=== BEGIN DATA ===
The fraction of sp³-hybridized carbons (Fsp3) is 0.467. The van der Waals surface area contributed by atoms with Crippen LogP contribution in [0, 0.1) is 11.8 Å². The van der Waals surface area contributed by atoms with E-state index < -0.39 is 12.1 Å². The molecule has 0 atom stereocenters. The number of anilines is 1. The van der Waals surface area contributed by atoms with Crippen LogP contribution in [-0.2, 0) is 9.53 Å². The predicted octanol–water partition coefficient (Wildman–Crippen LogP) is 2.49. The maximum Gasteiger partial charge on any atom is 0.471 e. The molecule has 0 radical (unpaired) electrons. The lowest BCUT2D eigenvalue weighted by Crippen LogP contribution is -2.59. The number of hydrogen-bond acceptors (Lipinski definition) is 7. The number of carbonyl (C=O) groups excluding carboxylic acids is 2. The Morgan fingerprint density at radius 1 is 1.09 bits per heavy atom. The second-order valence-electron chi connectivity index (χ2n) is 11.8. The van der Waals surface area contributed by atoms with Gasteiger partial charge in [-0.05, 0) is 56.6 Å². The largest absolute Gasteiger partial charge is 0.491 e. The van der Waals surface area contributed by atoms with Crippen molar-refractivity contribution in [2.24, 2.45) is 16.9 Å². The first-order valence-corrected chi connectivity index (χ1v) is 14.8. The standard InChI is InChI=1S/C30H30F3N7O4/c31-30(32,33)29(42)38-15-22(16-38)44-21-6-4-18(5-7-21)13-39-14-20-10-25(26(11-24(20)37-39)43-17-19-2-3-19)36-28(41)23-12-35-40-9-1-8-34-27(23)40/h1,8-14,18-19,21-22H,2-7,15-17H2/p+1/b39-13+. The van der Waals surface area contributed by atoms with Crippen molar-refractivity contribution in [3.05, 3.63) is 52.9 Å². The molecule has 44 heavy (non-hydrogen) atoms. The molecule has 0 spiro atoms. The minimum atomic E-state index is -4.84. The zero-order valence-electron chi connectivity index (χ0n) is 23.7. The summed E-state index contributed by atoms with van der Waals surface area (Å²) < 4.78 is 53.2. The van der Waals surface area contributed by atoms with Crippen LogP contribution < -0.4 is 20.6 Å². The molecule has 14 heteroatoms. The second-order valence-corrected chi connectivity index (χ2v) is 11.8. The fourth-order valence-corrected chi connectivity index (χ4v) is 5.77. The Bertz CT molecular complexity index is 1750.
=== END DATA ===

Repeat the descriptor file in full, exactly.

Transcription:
The fraction of sp³-hybridized carbons (Fsp3) is 0.467. The van der Waals surface area contributed by atoms with Crippen LogP contribution in [0, 0.1) is 11.8 Å². The van der Waals surface area contributed by atoms with E-state index < -0.39 is 12.1 Å². The molecule has 0 atom stereocenters. The number of anilines is 1. The van der Waals surface area contributed by atoms with Crippen LogP contribution in [-0.2, 0) is 9.53 Å². The predicted octanol–water partition coefficient (Wildman–Crippen LogP) is 2.49. The maximum Gasteiger partial charge on any atom is 0.471 e. The molecule has 0 radical (unpaired) electrons. The lowest BCUT2D eigenvalue weighted by Crippen LogP contribution is -2.59. The number of hydrogen-bond acceptors (Lipinski definition) is 7. The number of carbonyl (C=O) groups excluding carboxylic acids is 2. The Morgan fingerprint density at radius 1 is 1.09 bits per heavy atom. The second-order valence-electron chi connectivity index (χ2n) is 11.8. The van der Waals surface area contributed by atoms with Gasteiger partial charge in [-0.05, 0) is 56.6 Å². The largest absolute Gasteiger partial charge is 0.491 e. The van der Waals surface area contributed by atoms with Crippen molar-refractivity contribution in [2.24, 2.45) is 16.9 Å². The first-order valence-corrected chi connectivity index (χ1v) is 14.8. The standard InChI is InChI=1S/C30H30F3N7O4/c31-30(32,33)29(42)38-15-22(16-38)44-21-6-4-18(5-7-21)13-39-14-20-10-25(26(11-24(20)37-39)43-17-19-2-3-19)36-28(41)23-12-35-40-9-1-8-34-27(23)40/h1,8-14,18-19,21-22H,2-7,15-17H2/p+1/b39-13+. The van der Waals surface area contributed by atoms with Crippen molar-refractivity contribution in [3.05, 3.63) is 52.9 Å². The molecule has 44 heavy (non-hydrogen) atoms. The molecule has 0 spiro atoms. The minimum atomic E-state index is -4.84. The zero-order valence-electron chi connectivity index (χ0n) is 23.7. The summed E-state index contributed by atoms with van der Waals surface area (Å²) < 4.78 is 53.2. The van der Waals surface area contributed by atoms with Crippen LogP contribution < -0.4 is 20.6 Å². The molecule has 14 heteroatoms. The second-order valence-corrected chi connectivity index (χ2v) is 11.8. The fourth-order valence-corrected chi connectivity index (χ4v) is 5.77. The Bertz CT molecular complexity index is 1750.